The color of red wine derives from the interaction of grape skins with fermenting juice; particularly, from anthocyanins, pigments contained in grape skins.
Some winemakers (usually of bulk wines, though not necessarily) may also use artificial procedures to improve the natural color of wines.
Around 75 legally authorized chemicals are utilized to control wine in the United States, including filtration & preservative treatments as well as compounds that target consistency and color.
How can you know whether the wine you are going to purchase has been tinted artificially? And how concerned should you be?
If your tongue or teeth appear purple after drinking red wine, this does not always indicate the usage of artificial colorants. Red wine may accomplish this naturally.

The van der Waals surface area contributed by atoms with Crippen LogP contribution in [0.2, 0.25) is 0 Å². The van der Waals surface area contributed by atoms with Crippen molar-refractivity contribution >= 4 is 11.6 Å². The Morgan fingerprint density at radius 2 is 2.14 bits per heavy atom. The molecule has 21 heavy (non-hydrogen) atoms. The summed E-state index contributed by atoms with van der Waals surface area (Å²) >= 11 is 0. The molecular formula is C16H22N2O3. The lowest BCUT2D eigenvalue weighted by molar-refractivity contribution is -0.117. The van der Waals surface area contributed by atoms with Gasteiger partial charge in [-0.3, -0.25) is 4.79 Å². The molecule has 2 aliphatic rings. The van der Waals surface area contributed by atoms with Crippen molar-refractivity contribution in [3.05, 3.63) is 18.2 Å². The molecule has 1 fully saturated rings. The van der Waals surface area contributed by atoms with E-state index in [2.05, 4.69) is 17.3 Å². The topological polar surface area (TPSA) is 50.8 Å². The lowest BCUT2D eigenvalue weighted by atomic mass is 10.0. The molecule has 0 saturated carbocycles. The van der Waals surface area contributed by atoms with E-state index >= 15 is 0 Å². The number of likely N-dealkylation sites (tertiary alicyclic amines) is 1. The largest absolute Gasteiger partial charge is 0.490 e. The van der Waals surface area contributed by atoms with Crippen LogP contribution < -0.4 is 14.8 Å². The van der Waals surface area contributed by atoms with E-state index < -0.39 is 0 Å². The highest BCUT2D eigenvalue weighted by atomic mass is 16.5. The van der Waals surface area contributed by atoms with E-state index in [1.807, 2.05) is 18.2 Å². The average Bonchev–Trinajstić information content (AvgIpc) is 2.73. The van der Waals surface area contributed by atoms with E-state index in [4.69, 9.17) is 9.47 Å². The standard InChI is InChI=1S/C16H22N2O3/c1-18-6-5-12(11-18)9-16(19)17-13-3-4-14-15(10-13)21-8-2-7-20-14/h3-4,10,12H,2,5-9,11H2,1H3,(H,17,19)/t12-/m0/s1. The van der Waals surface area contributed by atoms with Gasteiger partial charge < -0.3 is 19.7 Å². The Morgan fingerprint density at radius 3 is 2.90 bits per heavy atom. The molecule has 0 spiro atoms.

Certain colorants are required by law to be listed on the wine label. Carmine and cochineal extracts are examples of this. So look for them.
Some colorants, such as Mega Red and Mega Purple, are derived from grape juice concentrates and do not need to be stated on wine labels.
It's tough to know which wineries are using them. Their usage may appear nasty, yet there have been no recorded health consequences.
Food dyes are used for the same reason. It seems that people like colors with a certain depth and intensity.